Japan's factory output unexpectedly fell in January for the first time in six months, indicating the country's recovery remains fragile.
Japan’s factory output unexpectedly fell in January for the first time in six months, indicating the country’s economic recovery remains fragile.
Industrial production was down by 0.8 percent from the previous month, underlining that momentum in the world’s third-largest economy remained soft. It had risen 0.7 percent in December.
Japan is very export dependent and one major factor was a slowdown in shipments of cars to the United States against a background of US President Donald Trump’s repeated pledges to pull back from free trade which has raised concerns that protectionism will spread.
While Asian exports, including Japanese sales, have started to recover from late last year, it is still not clear whether the uptick is sustainable in the wake of rising protectionist sentiment in the United States.
“Factory output will probably slow down this quarter as a reaction to solid production in October-December,” said Hidenobu Tokuda, senior economist at Mizuho Research Institute.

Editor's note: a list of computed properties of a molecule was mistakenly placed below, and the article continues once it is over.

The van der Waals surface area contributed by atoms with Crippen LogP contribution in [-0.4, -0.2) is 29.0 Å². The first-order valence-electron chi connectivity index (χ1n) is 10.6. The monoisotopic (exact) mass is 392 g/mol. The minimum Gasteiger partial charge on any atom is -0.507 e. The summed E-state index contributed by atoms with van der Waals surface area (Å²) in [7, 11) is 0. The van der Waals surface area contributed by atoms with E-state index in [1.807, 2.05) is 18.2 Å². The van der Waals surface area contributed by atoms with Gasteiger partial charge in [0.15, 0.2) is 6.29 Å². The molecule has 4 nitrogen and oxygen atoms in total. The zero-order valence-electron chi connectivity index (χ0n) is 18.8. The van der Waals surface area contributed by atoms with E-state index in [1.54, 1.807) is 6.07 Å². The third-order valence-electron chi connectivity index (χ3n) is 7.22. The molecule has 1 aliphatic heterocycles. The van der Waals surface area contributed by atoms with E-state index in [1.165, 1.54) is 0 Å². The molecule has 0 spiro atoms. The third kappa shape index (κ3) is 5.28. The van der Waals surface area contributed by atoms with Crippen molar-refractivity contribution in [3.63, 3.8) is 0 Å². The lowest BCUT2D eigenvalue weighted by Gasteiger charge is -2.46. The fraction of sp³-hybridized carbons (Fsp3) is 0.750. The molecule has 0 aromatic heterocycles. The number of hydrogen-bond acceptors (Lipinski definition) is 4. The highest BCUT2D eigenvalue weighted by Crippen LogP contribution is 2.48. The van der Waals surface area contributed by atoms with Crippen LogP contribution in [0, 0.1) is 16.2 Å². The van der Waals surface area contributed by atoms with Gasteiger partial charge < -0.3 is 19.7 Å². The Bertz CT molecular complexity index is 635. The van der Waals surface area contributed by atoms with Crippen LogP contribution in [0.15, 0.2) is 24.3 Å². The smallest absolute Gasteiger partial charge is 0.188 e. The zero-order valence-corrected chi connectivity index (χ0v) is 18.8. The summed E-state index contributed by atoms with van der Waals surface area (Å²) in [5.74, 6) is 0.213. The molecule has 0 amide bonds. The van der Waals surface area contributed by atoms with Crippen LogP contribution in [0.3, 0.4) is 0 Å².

“Still, output is likely to remain in a moderate pickup backed by IT-related demand for smart phones in China and economic recovery in the United States and Europe as well as resource-exporting countries and emerging markets, although uncertainty remains over the outlook on US economic policies.”
Retail sales continue to rise
Separate data by the Ministry of Economy, Trade and Industry showed Japanese retail sales rose 1.0 percent in January year-on-year, versus expectations for a 0.9 percent gain.
They rose 0.5 percent from the previous month. The forecast was for a 0.3 percent rise.
That was the third straight month of annual gains, indicating a gradual pickup in consumer spending.
— Japan Macro Advisors (@JapanMadvisors) February 28, 2017